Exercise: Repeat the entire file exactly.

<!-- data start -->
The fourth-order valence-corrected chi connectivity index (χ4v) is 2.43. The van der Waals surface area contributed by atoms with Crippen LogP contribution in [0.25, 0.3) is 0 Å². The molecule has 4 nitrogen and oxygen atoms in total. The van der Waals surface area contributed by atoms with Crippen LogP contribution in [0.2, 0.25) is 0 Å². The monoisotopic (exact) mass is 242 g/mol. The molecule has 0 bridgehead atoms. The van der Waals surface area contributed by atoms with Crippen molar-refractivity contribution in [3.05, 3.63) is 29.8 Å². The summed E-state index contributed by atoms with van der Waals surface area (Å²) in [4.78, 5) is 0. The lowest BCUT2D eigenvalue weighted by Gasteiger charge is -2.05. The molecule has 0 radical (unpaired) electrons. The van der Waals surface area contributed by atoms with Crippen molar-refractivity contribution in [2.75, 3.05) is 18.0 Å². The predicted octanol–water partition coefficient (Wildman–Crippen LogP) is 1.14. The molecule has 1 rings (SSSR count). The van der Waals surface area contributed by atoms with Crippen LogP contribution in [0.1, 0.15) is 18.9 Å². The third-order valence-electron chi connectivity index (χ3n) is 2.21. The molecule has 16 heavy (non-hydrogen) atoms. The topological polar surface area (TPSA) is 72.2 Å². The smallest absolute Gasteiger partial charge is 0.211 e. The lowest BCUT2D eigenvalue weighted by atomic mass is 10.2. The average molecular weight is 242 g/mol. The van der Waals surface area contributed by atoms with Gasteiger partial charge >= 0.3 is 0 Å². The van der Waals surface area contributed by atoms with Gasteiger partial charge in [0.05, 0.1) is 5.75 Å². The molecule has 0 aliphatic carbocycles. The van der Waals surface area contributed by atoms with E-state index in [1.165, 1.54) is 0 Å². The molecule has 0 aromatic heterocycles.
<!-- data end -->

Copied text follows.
The fourth-order valence-corrected chi connectivity index (χ4v) is 2.43. The van der Waals surface area contributed by atoms with Crippen LogP contribution in [0.25, 0.3) is 0 Å². The molecule has 4 nitrogen and oxygen atoms in total. The van der Waals surface area contributed by atoms with Crippen LogP contribution in [0.2, 0.25) is 0 Å². The monoisotopic (exact) mass is 242 g/mol. The molecule has 0 bridgehead atoms. The van der Waals surface area contributed by atoms with Crippen molar-refractivity contribution in [3.05, 3.63) is 29.8 Å². The summed E-state index contributed by atoms with van der Waals surface area (Å²) in [4.78, 5) is 0. The lowest BCUT2D eigenvalue weighted by Gasteiger charge is -2.05. The molecule has 0 radical (unpaired) electrons. The van der Waals surface area contributed by atoms with Crippen molar-refractivity contribution in [2.75, 3.05) is 18.0 Å². The predicted octanol–water partition coefficient (Wildman–Crippen LogP) is 1.14. The molecule has 1 rings (SSSR count). The van der Waals surface area contributed by atoms with Crippen LogP contribution in [0.1, 0.15) is 18.9 Å². The third-order valence-electron chi connectivity index (χ3n) is 2.21. The molecule has 16 heavy (non-hydrogen) atoms. The topological polar surface area (TPSA) is 72.2 Å². The smallest absolute Gasteiger partial charge is 0.211 e. The lowest BCUT2D eigenvalue weighted by atomic mass is 10.2. The average molecular weight is 242 g/mol. The van der Waals surface area contributed by atoms with Gasteiger partial charge >= 0.3 is 0 Å². The van der Waals surface area contributed by atoms with Gasteiger partial charge in [0.05, 0.1) is 5.75 Å². The molecule has 0 aliphatic carbocycles. The van der Waals surface area contributed by atoms with E-state index in [1.165, 1.54) is 0 Å². The molecule has 0 aromatic heterocycles.